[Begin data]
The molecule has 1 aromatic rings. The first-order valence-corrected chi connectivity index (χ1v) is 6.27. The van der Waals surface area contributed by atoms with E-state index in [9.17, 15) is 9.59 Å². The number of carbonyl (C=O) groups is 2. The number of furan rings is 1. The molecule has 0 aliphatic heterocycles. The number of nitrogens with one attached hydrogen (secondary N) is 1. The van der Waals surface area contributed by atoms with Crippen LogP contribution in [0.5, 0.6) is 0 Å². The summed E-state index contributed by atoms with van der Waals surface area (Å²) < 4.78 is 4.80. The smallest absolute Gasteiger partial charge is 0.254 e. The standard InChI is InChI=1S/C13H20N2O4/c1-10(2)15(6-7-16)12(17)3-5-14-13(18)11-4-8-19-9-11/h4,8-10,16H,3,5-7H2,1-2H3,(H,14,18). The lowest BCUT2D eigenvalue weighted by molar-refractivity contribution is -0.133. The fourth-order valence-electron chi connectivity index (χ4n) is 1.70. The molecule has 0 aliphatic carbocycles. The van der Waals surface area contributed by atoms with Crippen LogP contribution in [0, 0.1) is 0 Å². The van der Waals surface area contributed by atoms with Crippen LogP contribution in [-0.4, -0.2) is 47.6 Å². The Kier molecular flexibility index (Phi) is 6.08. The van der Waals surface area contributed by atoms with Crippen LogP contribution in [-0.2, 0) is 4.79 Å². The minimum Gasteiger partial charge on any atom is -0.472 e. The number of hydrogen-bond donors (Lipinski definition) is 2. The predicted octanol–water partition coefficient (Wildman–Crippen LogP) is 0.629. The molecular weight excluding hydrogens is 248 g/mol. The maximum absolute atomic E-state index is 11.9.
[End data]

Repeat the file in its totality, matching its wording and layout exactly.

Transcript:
The molecule has 1 aromatic rings. The first-order valence-corrected chi connectivity index (χ1v) is 6.27. The van der Waals surface area contributed by atoms with E-state index in [9.17, 15) is 9.59 Å². The number of carbonyl (C=O) groups is 2. The number of furan rings is 1. The molecule has 0 aliphatic heterocycles. The number of nitrogens with one attached hydrogen (secondary N) is 1. The van der Waals surface area contributed by atoms with Crippen LogP contribution in [0.5, 0.6) is 0 Å². The summed E-state index contributed by atoms with van der Waals surface area (Å²) < 4.78 is 4.80. The smallest absolute Gasteiger partial charge is 0.254 e. The standard InChI is InChI=1S/C13H20N2O4/c1-10(2)15(6-7-16)12(17)3-5-14-13(18)11-4-8-19-9-11/h4,8-10,16H,3,5-7H2,1-2H3,(H,14,18). The lowest BCUT2D eigenvalue weighted by molar-refractivity contribution is -0.133. The fourth-order valence-electron chi connectivity index (χ4n) is 1.70. The molecule has 0 aliphatic carbocycles. The van der Waals surface area contributed by atoms with Crippen LogP contribution in [0, 0.1) is 0 Å². The van der Waals surface area contributed by atoms with Crippen LogP contribution in [-0.4, -0.2) is 47.6 Å². The Kier molecular flexibility index (Phi) is 6.08. The van der Waals surface area contributed by atoms with Crippen LogP contribution in [-0.2, 0) is 4.79 Å². The minimum Gasteiger partial charge on any atom is -0.472 e. The number of hydrogen-bond donors (Lipinski definition) is 2. The predicted octanol–water partition coefficient (Wildman–Crippen LogP) is 0.629. The molecular weight excluding hydrogens is 248 g/mol. The maximum absolute atomic E-state index is 11.9.